David Whyte (poet)

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David Whyte
Whyte in 2014
Whyte in 2014
Born (1955-11-02) 2 November 1955 (age 65)
Mirfield, Yorkshire
NationalityBritish, American
SpouseGayle Karen Young

David Whyte (born 2 November 1955) is an English poet. He has said that all of his poetry and philosophy are based on "the conversational nature of reality".[1] His book The Heart Aroused: Poetry and the Preservation of the Soul in Corporate America (1994) topped the best-seller charts in the United States.

Life and work[edit]

Whyte's mother was from Waterford, Ireland, and his father was a Yorkshireman.[2][3] He attributes his poetic interest to both the songs and the poetry[4] of his mother's Irish heritage and to the landscape of West Yorkshire. He grew up in West Yorkshire and has commented that he had "a Wordsworthian childhood", in the fields and woods and on the moors.[5][6] Whyte has a degree in marine zoology from Bangor University.[2][7]

During his twenties, Whyte worked as a naturalist and lived in the Galápagos Islands, where he experienced a near drowning on the southern shore of Hood Island.[6][8][9][10][11] He led anthropological and natural history expeditions in the Andes, the Amazon and the Himalayas.[12]

Revelation must be
   terrible with no time left
to say goodbye.

Imagine that moment
   staring at the still waters
with only the brief tremor

of your body to say
   you are leaving everything
and everyone you know behind.

From "Revelation Must Be Terrible"[13]

Whyte moved to the United States in 1981 and began a career as a poet and speaker in 1986.[14] From 1987, he began taking his poetry and philosophy to larger audiences, including consulting and lecturing on organisational leadership models in the US and UK exploring the role of creativity in business.[10][14][15][16] He has worked with companies such as Boeing, AT&T, NASA, Toyota, The Royal Air Force and the Arthur Andersen accountancy group.[17][18]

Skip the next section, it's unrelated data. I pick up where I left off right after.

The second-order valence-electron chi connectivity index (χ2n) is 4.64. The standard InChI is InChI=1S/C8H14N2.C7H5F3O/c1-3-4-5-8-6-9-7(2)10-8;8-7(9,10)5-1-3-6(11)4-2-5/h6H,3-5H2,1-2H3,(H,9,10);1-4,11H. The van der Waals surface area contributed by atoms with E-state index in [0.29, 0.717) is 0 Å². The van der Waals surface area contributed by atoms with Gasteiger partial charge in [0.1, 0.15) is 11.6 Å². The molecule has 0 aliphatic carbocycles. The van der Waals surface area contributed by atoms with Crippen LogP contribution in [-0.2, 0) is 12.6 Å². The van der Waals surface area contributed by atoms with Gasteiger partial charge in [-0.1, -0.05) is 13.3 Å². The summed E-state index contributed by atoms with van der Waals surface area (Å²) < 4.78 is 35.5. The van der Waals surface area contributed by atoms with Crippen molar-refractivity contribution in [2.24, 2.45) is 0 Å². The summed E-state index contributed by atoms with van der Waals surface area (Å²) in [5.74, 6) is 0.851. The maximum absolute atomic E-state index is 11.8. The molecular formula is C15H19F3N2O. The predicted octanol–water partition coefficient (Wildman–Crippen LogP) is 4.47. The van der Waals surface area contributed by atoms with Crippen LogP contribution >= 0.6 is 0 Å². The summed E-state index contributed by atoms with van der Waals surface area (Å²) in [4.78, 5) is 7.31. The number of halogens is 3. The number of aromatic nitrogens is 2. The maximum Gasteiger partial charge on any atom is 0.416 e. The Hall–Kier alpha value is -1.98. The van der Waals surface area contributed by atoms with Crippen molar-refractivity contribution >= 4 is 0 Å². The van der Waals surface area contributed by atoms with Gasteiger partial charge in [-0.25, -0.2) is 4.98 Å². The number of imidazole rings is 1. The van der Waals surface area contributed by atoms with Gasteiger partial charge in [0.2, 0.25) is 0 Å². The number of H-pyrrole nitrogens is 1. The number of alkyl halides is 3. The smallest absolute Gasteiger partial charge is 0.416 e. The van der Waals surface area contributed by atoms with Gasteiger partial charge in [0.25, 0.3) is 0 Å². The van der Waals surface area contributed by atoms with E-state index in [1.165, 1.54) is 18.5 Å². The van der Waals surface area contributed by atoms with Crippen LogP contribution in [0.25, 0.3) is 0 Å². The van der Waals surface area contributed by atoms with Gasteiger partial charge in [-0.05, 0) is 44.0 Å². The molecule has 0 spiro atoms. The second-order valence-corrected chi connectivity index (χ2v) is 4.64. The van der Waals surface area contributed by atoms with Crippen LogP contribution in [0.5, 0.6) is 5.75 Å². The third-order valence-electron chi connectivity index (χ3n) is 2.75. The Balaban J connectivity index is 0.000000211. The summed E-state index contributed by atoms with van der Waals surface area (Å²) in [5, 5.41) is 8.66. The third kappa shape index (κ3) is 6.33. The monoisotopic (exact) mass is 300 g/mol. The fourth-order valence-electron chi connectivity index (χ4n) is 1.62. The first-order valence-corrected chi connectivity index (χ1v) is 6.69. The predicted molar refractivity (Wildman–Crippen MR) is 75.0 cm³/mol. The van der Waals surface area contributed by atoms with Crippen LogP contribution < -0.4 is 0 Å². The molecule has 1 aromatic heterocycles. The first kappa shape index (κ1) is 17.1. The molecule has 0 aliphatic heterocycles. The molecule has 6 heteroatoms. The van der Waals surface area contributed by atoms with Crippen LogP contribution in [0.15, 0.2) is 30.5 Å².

Work and vocation, and "Conversational Leadership" are the subjects of several of Whyte's prose books, including Crossing the Unknown Sea: Work as Pilgrimage of Identity, The Three Marriages: Reimagining Work, Self and Relationship[6] and The Heart Aroused: Poetry and the Preservation of The Soul in Corporate America which topped the business best seller lists, selling 155,000 copies.[17][18][19][20][21]

Whyte has written seven volumes of poetry and four books of prose. Pilgrim is based on the human need to travel, "From here to there."[22] The House of Belonging looks at the same human need for home.[23] He describes his collection Everything Is Waiting For You (2003) as arising from the grief at the loss of his mother.[24] Pilgrim was published in May 2012.[2] His latest book is Consolations: The Solace, Nourishment and Underlying Meaning of Everyday Words,[25] an attempt to 'rehabilitate' many everyday words we often use only in pejorative or unimaginative ways.[26] He has also written for newspapers, including The Huffington Post[27][28] and The Observer.[29] He leads group poetry and walking journeys regularly in Ireland, England and Italy.[6]

Whyte has an honorary degree from Neumann College, Pennsylvania, and from Royal Roads University, British Columbia, and is Associate Fellow of both Templeton College, Oxford, and the Saïd Business School, Oxford.[2][7]

Whyte runs the "Many Rivers" organisation and "Invitas: The Institute for Conversational Leadership", which he founded in 2014.[12][30][31] He has lived in Seattle and on Whidbey Island and currently lives in Langley, in the US Pacific North West; he holds dual US-British citizenship.[3][20] He is married to Gayle Karen Young, former Chief Talent and Culture Officer[32] of the Wikimedia Foundation. He has a son, Brendan, from his first marriage to Autumn Preble and a daughter, Charlotte, from his second marriage to Leslie Cotter.[33] Whyte has practised Zen and was a regular rock climber.[6] He was a close friend of the Irish poet John O'Donohue.[34]


Poetry collections[edit]

  • The Bell and the Blackbird Langley, Washington : Many Rivers Press, 2018. ISBN 9781932887471, OCLC 1032674032